Do You Really Understand ABV?

Do You Really Understand ABV?

Posted by Matteo Lahm on 16th Jun 2024

Understanding the true impact of alcohol by volume (ABV) can be a challenge. This article aims to help you better comprehend the implications of ABV and understand how it might be misleading. It is easy to give little or no credence to a mere 1% increase or decrease. But when you dig into the numbers, you find out otherwise. 

To truly grasp ABV, we need to get a little nerdy so you can better visualize how much alcohol is actually in the bottle. If you work from kits, wrapping your brain around a 1% difference in ABV can help you better select the right kit for your taste. The long and the short of it is that higher alcohol levels do not directly equate to better beer and wine. A small increase or decrease in ABV noticeably affects your flavor profile. Too much or too little just might ruin your batch. The bottom line is that a 1% shift in ABV is a lot more alcohol than you think, especially with beer and wine.

You, the home beer or winemaker, know that alcohol by volume (ABV) is a key measurement for a successful beverage. It tells you the percentage of alcohol expressed as a component of the total volume. While ABV is a useful and widely accepted tool, it can easily mislead you when trying to understand the actual alcohol content of your creations. The percentage increase in alcohol content doesn't follow a linear path with the increase in ABV. This can lead to underestimating the impact of an increase in your alcohol content.

To tackle the limitations of understanding ABV, you can utilize alternative methods for measuring alcohol content in beer and wine. One such method is to use standard drink units, which represent the amount of pure alcohol in a beverage. In the United States, a standard drink contains 14 grams of pure alcohol. To illustrate the difference in drink units between a 5-ounce glass of wine with 12.5% ABV compared to one with 14% ABV, let's calculate the pure alcohol content in each.

A 5-ounce glass of wine with 12.5% ABV contains 0.625 ounces of pure alcohol (5 ounces x 12.5%), while a 5-ounce glass of wine with 14% ABV contains 0.7 ounces of pure alcohol (5 ounces x 14%). By using standard drink units, you can determine that the 14% ABV wine has approximately 12% more pure alcohol than the 12.5% ABV wine (0.7 ounces vs. 0.625 ounces). That is a huge difference!

Another method is alcohol by weight (ABW), which calculates the alcohol content as a percentage of the total weight of the beverage. This method offers a more precise depiction of the actual alcohol content, as it takes into account the differences in density between alcohol and water. Since alcohol is lighter than water, with a density of approximately 0.79 g/mL compared to water's 1 g/mL, using ABW can provide a more accurate assessment of the alcohol content in your beverages.

Despite the numbers, it is still harder to make sense of this with wine and beer because they are lower alcohol drinks. So, let’s contextualize this with something a little stronger. Make two 5-ounce screwdrivers. Make one with 2 ounces of 80 proof vodka and another with 2.5 ounces. Only half an ounce more doesn’t seem like much but when you do the math, that half ounce more is a drink with 25% more pure alcohol. You’ll taste the difference right away and feel it when you’re done. Four drinks with 2.5 ounces of pure alcohol is five drinks with 2%.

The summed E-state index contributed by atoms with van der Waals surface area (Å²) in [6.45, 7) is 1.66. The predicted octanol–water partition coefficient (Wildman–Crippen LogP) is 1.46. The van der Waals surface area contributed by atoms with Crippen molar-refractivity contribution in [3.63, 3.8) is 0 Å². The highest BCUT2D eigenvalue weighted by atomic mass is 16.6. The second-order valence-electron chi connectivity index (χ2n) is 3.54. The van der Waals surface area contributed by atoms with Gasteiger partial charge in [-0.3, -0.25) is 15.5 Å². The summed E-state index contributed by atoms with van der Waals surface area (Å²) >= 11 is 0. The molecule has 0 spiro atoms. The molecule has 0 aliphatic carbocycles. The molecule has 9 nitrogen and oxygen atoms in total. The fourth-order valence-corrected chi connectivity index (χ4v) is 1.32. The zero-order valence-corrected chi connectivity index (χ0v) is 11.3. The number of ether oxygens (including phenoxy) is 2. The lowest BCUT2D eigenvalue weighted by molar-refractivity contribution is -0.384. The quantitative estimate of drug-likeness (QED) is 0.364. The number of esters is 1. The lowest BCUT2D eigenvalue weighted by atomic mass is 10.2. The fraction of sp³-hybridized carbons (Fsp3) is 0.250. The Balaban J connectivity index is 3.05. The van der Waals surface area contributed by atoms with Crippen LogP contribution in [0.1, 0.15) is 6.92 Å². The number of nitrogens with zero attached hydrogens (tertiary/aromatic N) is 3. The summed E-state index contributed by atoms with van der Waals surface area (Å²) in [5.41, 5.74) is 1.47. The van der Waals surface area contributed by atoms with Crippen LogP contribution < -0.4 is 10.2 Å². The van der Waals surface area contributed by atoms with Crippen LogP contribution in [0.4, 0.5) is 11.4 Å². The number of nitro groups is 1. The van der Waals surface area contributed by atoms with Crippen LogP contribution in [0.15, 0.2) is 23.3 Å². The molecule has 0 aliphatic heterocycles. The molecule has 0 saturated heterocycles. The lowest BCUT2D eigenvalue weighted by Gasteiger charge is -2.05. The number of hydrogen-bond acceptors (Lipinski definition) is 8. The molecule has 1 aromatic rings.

While ABV is a widely used and convenient metric for measuring alcohol content in beer and wine, its true significance can be easily misunderstood due to its representation of alcohol content as a percentage of the total volume, not the actual amount of pure alcohol. By understanding the limitations of ABV and employing alternative methods for assessing alcohol content, you can make more informed decisions about what you’re making. This knowledge will help you perfect your craft, ensure your beverages taste how you want them to taste, and increase your awareness of what you are drinking. That 1% difference in ABV is always bigger than you think. 

When it comes to flavor, it is all about balance. A softer white is not pleasant to drink with 14% ABV. Conversely, a full-bodied red with high tannins can benefit from it. An IPA with a strong hops profile can be pushed to 8-9% while it will mask the subtleties of a porter. A rule of thumb to follow is that the lower the ABV, the more a 1% increase or decrease matters. Pushing a pilsner from 5% to 6% is a 17% increase in alcohol. Wines and beers that call for more alcohol are flabby when the ABV is too low. In those that call for less alcohol, higher levels mask all the their subtleties. 

So the next time you are buying a wine or beer kit, remember reading this article. If you want a more low key wine and you like to make Winexpert kits, choose a Classic or Reserve over a Private Reserve. If you make Finer Wine Kits and you want something bolder, opt for a Forte instead of a Tavola or Novello. For your beer kits, you might want to make an IPA if you want to push your limits. On the other end of the spectrum, a gentle pilsner is perfect for you to kick back and relax. ABV is not indicative of quality. Some wine and beer taste better with more alcohol and others with less. It is about what you like to drink.